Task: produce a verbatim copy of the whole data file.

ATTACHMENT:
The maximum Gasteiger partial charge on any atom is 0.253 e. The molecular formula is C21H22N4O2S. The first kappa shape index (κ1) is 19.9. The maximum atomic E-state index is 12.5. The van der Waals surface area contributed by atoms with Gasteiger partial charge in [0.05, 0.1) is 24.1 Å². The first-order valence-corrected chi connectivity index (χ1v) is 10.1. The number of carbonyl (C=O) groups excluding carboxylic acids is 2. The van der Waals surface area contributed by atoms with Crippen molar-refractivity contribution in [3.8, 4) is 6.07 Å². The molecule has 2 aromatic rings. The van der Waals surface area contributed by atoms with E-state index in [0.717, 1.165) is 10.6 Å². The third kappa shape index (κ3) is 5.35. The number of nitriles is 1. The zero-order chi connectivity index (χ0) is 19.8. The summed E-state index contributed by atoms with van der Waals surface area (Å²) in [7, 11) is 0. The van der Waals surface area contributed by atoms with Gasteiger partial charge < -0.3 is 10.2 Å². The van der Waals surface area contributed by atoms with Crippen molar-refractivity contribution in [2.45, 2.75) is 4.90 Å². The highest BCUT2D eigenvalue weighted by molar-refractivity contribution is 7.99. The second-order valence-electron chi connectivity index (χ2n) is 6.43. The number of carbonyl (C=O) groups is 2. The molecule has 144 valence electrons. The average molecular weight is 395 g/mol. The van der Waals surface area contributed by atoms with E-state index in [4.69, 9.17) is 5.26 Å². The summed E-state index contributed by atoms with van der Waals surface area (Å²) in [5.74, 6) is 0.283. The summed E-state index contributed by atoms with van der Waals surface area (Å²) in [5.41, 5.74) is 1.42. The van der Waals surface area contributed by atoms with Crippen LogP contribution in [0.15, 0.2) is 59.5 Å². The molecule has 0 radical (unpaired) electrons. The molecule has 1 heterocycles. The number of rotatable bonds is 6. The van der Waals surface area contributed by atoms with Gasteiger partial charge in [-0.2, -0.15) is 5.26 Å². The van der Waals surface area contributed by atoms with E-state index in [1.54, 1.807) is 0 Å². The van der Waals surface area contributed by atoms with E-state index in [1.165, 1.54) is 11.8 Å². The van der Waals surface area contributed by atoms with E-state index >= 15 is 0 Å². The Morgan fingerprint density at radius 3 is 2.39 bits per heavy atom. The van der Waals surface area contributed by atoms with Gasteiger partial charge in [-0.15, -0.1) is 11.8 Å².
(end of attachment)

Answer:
The maximum Gasteiger partial charge on any atom is 0.253 e. The molecular formula is C21H22N4O2S. The first kappa shape index (κ1) is 19.9. The maximum atomic E-state index is 12.5. The van der Waals surface area contributed by atoms with Gasteiger partial charge in [0.05, 0.1) is 24.1 Å². The first-order valence-corrected chi connectivity index (χ1v) is 10.1. The number of carbonyl (C=O) groups excluding carboxylic acids is 2. The van der Waals surface area contributed by atoms with Crippen molar-refractivity contribution in [3.8, 4) is 6.07 Å². The molecule has 2 aromatic rings. The van der Waals surface area contributed by atoms with E-state index in [0.717, 1.165) is 10.6 Å². The third kappa shape index (κ3) is 5.35. The number of nitriles is 1. The zero-order chi connectivity index (χ0) is 19.8. The summed E-state index contributed by atoms with van der Waals surface area (Å²) in [7, 11) is 0. The van der Waals surface area contributed by atoms with Gasteiger partial charge < -0.3 is 10.2 Å². The van der Waals surface area contributed by atoms with Crippen molar-refractivity contribution in [2.45, 2.75) is 4.90 Å². The highest BCUT2D eigenvalue weighted by molar-refractivity contribution is 7.99. The second-order valence-electron chi connectivity index (χ2n) is 6.43. The number of carbonyl (C=O) groups is 2. The molecule has 144 valence electrons. The average molecular weight is 395 g/mol. The van der Waals surface area contributed by atoms with E-state index in [4.69, 9.17) is 5.26 Å². The summed E-state index contributed by atoms with van der Waals surface area (Å²) in [5.74, 6) is 0.283. The summed E-state index contributed by atoms with van der Waals surface area (Å²) in [5.41, 5.74) is 1.42. The van der Waals surface area contributed by atoms with Crippen LogP contribution in [0.15, 0.2) is 59.5 Å². The molecule has 0 radical (unpaired) electrons. The molecule has 1 heterocycles. The number of rotatable bonds is 6. The van der Waals surface area contributed by atoms with Gasteiger partial charge in [-0.2, -0.15) is 5.26 Å². The van der Waals surface area contributed by atoms with E-state index in [1.54, 1.807) is 0 Å². The van der Waals surface area contributed by atoms with E-state index in [1.165, 1.54) is 11.8 Å². The van der Waals surface area contributed by atoms with E-state index >= 15 is 0 Å². The Morgan fingerprint density at radius 3 is 2.39 bits per heavy atom. The van der Waals surface area contributed by atoms with Gasteiger partial charge in [-0.15, -0.1) is 11.8 Å².